How I turned the bright, funny - and disinterested - Amelia into a reader

How I turned the bright, funny - and disinterested - Amelia into a reader

Do you have an Amelia in your class?
The child who never seems to quite meet their potential?
The child who does what you ask of them but without putting their heart and soul into it?
The child who is a bit bored of you?

Amelia was in Year 4 when I taught her, and I was so frustrated. Every now and then I’d catch glimpses of her brilliance, but then the shutters would go down again and she’d be off-topic, giggling with her friends. It didn’t seem to matter where I put her in the seating plan, she always found a co-conspirator. Amelia was popular, friendly, and disengaged in her learning. She’d had a tough start to life and I was always mindful of that. 

But I was frustrated, tired, annoyed – I could see she was falling short and I was fed up of working harder than she was.

Then everything changed, and Amelia became switched on to her learning. 

My life became easier, and my classroom became less like a room where I was pulling teeth.

I helped Amelia discover the joy of reading.

Reading at home

My colleague and I discussed how disengaged our class were with reading at home. 

We had a home reading uptake of about 20% of the class.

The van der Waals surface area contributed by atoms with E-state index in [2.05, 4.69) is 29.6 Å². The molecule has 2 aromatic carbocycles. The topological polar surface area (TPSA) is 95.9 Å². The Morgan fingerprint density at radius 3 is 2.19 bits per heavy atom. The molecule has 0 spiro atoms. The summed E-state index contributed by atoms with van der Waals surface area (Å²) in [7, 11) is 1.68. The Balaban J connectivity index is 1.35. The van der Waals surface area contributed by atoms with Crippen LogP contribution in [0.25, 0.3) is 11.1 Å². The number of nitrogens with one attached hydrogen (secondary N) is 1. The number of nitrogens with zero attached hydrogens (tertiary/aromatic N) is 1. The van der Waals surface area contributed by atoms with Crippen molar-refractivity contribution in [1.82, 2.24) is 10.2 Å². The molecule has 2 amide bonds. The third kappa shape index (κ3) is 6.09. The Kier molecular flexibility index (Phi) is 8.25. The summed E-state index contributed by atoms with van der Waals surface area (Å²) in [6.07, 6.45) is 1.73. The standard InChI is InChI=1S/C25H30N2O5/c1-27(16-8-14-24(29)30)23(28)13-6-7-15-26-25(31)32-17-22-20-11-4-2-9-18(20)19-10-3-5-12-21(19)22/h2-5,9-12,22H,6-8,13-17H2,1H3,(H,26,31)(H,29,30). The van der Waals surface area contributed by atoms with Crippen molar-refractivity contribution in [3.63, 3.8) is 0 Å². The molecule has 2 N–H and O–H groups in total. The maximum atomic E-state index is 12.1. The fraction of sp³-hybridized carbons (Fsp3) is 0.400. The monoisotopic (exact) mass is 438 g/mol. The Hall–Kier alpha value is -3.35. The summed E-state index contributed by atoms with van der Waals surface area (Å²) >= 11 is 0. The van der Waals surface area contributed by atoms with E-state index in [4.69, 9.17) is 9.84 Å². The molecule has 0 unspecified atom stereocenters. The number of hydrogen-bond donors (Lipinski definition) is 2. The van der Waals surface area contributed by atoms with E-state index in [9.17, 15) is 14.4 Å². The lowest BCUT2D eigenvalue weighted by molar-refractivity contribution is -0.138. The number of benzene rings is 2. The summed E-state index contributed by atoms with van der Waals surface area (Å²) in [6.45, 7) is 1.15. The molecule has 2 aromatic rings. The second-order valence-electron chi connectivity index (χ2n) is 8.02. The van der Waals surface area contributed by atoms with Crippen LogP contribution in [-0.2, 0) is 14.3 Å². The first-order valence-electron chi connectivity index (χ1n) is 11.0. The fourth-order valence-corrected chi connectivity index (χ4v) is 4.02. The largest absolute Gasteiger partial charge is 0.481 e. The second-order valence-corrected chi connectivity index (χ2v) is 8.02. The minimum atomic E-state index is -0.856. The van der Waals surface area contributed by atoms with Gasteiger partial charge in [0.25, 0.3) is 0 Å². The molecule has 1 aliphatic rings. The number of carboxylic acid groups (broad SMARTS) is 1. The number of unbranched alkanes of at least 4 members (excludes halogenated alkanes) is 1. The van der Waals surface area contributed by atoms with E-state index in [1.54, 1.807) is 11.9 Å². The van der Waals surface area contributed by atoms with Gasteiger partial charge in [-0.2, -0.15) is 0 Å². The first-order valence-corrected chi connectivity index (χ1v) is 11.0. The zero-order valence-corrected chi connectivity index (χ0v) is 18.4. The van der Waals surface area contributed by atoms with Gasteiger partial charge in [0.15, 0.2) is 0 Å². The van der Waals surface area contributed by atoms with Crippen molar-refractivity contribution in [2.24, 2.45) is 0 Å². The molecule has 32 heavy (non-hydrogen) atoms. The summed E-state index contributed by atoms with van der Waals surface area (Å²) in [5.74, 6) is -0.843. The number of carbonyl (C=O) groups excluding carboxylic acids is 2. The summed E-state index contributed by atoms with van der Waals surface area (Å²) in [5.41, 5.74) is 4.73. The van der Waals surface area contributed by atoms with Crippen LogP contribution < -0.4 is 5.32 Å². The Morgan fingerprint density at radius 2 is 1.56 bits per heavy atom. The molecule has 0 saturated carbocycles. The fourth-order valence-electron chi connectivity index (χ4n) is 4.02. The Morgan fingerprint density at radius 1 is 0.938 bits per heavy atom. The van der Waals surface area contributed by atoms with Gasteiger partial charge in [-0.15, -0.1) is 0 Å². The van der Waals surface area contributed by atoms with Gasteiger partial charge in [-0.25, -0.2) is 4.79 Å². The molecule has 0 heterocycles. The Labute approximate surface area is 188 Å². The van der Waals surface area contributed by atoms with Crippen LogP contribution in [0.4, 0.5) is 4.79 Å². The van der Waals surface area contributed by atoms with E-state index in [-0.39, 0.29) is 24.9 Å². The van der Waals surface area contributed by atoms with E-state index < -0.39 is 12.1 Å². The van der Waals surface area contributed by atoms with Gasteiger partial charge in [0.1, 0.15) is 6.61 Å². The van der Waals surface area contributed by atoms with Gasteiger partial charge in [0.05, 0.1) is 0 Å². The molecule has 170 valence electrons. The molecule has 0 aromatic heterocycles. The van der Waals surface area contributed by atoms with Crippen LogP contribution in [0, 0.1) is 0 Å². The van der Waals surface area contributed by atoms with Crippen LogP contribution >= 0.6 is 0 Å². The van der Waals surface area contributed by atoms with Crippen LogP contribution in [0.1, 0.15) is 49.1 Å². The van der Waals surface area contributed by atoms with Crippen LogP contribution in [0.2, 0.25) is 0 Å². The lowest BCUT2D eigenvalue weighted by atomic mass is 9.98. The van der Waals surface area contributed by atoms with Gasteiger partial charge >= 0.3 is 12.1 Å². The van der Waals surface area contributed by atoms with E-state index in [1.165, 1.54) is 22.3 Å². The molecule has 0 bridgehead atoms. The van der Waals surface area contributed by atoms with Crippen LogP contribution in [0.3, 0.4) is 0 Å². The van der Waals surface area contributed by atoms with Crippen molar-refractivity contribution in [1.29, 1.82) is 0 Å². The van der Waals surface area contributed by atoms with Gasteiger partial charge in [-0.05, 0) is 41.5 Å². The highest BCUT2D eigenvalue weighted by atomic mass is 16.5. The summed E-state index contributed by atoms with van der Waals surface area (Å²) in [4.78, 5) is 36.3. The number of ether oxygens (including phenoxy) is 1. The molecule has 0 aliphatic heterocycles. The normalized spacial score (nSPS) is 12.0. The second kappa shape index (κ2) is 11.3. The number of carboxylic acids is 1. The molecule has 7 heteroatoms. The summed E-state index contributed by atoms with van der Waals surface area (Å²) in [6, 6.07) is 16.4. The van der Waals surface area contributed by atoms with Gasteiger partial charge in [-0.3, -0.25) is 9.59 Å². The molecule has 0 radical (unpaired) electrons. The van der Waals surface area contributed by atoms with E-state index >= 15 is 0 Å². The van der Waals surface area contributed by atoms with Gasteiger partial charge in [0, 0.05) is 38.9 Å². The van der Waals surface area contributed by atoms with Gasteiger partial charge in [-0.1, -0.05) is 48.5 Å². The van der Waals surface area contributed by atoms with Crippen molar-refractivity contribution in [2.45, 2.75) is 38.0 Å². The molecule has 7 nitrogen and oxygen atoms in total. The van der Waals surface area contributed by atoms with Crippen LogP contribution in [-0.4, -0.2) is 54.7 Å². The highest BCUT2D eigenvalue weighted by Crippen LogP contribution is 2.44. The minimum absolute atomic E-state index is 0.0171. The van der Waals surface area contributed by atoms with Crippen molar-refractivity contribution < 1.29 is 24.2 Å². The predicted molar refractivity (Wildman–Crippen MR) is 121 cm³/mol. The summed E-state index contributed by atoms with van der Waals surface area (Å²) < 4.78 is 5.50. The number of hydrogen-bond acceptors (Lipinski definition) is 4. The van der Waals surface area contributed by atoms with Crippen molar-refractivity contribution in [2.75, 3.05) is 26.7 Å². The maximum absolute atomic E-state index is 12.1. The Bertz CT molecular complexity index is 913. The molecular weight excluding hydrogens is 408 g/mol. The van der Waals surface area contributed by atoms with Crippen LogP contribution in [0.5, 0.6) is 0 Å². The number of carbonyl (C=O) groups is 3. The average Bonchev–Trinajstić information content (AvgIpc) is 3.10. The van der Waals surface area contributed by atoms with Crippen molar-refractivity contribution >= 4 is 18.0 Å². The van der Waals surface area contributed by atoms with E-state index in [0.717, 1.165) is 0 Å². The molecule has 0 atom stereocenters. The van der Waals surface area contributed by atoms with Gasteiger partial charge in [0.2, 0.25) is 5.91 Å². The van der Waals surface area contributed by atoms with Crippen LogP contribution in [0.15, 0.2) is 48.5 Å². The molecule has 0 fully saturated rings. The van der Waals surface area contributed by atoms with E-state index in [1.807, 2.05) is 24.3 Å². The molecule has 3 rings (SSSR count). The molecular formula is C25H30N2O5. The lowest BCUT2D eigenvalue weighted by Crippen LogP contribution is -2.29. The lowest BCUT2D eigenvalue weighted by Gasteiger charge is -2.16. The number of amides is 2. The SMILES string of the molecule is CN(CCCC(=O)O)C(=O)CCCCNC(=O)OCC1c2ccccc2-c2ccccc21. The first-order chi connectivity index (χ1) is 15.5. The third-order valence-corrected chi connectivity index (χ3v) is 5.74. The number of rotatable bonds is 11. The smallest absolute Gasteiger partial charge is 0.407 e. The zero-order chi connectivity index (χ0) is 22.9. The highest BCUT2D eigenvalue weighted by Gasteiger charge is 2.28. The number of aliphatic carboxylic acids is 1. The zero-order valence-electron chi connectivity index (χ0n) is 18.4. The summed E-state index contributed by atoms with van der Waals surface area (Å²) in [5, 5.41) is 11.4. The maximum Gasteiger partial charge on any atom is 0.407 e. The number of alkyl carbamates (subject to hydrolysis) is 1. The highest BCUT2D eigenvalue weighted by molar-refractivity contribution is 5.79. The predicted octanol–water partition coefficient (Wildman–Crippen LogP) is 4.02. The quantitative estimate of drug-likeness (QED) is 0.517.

80% of our pupils weren’t reading regularly at home.

It’s a tricky one to solve – since I became a parent I’ve been a LOT more understanding of homework not being done or forgotten PE kits! Our parents were respectful of us as teachers, but they also seemed to believe it was our job to teach their children and they didn’t have to engage in the process.

However, the research shows that children who have parents involved in their education are more likely to achieve in school. TK

We wanted our pupils to succeed.

We wanted to build a daily home reading habit into our pupil’s lives.

Starting with just five minutes. 

That wasn’t too big an ask, was it? 

We asked our parents to sign their child’s planner every day after their child had read for just five minutes.

And we made the controversial decision to keep our pupils in at playtime for 5 minutes to read if they hadn’t read at home.

Instilling habits

On the first day after we had sent the letter home to parents and explained our new system to the children, we had half the class in at breaktime reading. 

We set a timer and asked the children to read in silence.

Amelia was in class and her friends were outside playing.

As educators, this felt really wrong – children and teachers need their breaktimes to recharge, reboot and prepare for the next lesson.

But most of all, it felt like we were turning reading into a punishment.

This was completely the opposite of what we wanted to do. We wanted reading to be a cosy activity at home with a parent, building human connection, developing imagination and most of all, a fun thing to do. My classroom was not a fun place to be for those five minutes!